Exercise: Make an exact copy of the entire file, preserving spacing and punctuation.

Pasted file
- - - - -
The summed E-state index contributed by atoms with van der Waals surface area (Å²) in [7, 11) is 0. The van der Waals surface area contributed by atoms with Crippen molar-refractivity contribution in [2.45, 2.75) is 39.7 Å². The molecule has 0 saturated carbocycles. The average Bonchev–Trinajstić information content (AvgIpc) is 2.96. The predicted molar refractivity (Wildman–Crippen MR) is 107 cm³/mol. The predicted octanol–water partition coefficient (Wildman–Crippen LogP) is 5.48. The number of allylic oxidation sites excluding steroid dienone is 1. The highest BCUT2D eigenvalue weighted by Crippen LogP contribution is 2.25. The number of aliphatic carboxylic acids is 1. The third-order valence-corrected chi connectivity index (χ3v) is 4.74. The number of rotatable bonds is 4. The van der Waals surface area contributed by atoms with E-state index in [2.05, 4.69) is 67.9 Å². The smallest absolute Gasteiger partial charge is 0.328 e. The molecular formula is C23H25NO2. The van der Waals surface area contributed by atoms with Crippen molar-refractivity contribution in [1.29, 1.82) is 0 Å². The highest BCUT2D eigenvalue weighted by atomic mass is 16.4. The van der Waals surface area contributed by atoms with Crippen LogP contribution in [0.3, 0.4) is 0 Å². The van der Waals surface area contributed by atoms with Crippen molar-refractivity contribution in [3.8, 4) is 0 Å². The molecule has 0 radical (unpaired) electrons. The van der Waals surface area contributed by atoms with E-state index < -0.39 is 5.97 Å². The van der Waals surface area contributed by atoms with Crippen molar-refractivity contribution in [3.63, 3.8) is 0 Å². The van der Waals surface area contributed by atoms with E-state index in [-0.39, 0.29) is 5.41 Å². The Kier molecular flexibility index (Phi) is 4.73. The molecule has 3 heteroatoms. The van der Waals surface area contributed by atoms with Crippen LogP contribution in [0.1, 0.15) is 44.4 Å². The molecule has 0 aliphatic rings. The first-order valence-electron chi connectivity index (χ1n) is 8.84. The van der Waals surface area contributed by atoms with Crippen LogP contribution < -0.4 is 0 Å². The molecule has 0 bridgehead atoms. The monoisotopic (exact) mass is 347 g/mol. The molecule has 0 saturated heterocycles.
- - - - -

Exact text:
The summed E-state index contributed by atoms with van der Waals surface area (Å²) in [7, 11) is 0. The van der Waals surface area contributed by atoms with Crippen molar-refractivity contribution in [2.45, 2.75) is 39.7 Å². The molecule has 0 saturated carbocycles. The average Bonchev–Trinajstić information content (AvgIpc) is 2.96. The predicted molar refractivity (Wildman–Crippen MR) is 107 cm³/mol. The predicted octanol–water partition coefficient (Wildman–Crippen LogP) is 5.48. The number of allylic oxidation sites excluding steroid dienone is 1. The highest BCUT2D eigenvalue weighted by Crippen LogP contribution is 2.25. The number of aliphatic carboxylic acids is 1. The third-order valence-corrected chi connectivity index (χ3v) is 4.74. The number of rotatable bonds is 4. The van der Waals surface area contributed by atoms with E-state index in [2.05, 4.69) is 67.9 Å². The smallest absolute Gasteiger partial charge is 0.328 e. The molecular formula is C23H25NO2. The van der Waals surface area contributed by atoms with Crippen molar-refractivity contribution in [1.29, 1.82) is 0 Å². The highest BCUT2D eigenvalue weighted by atomic mass is 16.4. The van der Waals surface area contributed by atoms with Crippen LogP contribution in [0.3, 0.4) is 0 Å². The van der Waals surface area contributed by atoms with Crippen molar-refractivity contribution in [3.8, 4) is 0 Å². The molecule has 0 radical (unpaired) electrons. The van der Waals surface area contributed by atoms with E-state index < -0.39 is 5.97 Å². The van der Waals surface area contributed by atoms with Crippen molar-refractivity contribution in [3.63, 3.8) is 0 Å². The van der Waals surface area contributed by atoms with E-state index in [-0.39, 0.29) is 5.41 Å². The Kier molecular flexibility index (Phi) is 4.73. The molecule has 3 heteroatoms. The van der Waals surface area contributed by atoms with Crippen LogP contribution in [0.1, 0.15) is 44.4 Å². The molecule has 0 aliphatic rings. The first-order valence-electron chi connectivity index (χ1n) is 8.84. The van der Waals surface area contributed by atoms with Crippen LogP contribution < -0.4 is 0 Å². The molecule has 0 bridgehead atoms. The monoisotopic (exact) mass is 347 g/mol. The molecule has 0 saturated heterocycles.